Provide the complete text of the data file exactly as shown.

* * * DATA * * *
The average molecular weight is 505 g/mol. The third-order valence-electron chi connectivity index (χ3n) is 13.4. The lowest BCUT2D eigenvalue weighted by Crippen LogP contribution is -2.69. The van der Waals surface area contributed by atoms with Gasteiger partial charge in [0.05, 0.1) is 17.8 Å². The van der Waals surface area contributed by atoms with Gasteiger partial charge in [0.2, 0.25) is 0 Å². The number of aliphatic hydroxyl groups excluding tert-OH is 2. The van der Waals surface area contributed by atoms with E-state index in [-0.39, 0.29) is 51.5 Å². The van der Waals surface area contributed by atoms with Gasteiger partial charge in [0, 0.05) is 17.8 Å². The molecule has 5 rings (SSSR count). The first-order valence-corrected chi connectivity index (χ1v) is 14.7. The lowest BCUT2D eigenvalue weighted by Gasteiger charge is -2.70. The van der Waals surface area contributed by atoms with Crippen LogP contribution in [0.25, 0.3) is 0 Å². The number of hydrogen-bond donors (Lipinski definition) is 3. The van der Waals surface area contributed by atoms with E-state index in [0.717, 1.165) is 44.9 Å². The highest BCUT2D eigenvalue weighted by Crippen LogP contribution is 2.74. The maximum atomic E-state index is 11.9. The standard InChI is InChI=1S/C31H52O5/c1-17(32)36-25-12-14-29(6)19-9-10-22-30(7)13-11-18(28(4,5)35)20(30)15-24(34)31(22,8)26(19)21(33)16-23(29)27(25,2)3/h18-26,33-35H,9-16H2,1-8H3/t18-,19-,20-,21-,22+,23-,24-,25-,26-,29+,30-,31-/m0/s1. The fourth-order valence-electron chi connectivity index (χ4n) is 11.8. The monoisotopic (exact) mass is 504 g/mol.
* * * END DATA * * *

The average molecular weight is 505 g/mol. The third-order valence-electron chi connectivity index (χ3n) is 13.4. The lowest BCUT2D eigenvalue weighted by Crippen LogP contribution is -2.69. The van der Waals surface area contributed by atoms with Gasteiger partial charge in [0.05, 0.1) is 17.8 Å². The van der Waals surface area contributed by atoms with Gasteiger partial charge in [0.2, 0.25) is 0 Å². The number of aliphatic hydroxyl groups excluding tert-OH is 2. The van der Waals surface area contributed by atoms with E-state index in [-0.39, 0.29) is 51.5 Å². The van der Waals surface area contributed by atoms with Gasteiger partial charge in [0, 0.05) is 17.8 Å². The molecule has 5 rings (SSSR count). The first-order valence-corrected chi connectivity index (χ1v) is 14.7. The lowest BCUT2D eigenvalue weighted by Gasteiger charge is -2.70. The van der Waals surface area contributed by atoms with Crippen LogP contribution in [0.25, 0.3) is 0 Å². The number of hydrogen-bond donors (Lipinski definition) is 3. The van der Waals surface area contributed by atoms with E-state index in [0.717, 1.165) is 44.9 Å². The highest BCUT2D eigenvalue weighted by Crippen LogP contribution is 2.74. The maximum atomic E-state index is 11.9. The standard InChI is InChI=1S/C31H52O5/c1-17(32)36-25-12-14-29(6)19-9-10-22-30(7)13-11-18(28(4,5)35)20(30)15-24(34)31(22,8)26(19)21(33)16-23(29)27(25,2)3/h18-26,33-35H,9-16H2,1-8H3/t18-,19-,20-,21-,22+,23-,24-,25-,26-,29+,30-,31-/m0/s1. The fourth-order valence-electron chi connectivity index (χ4n) is 11.8. The monoisotopic (exact) mass is 504 g/mol.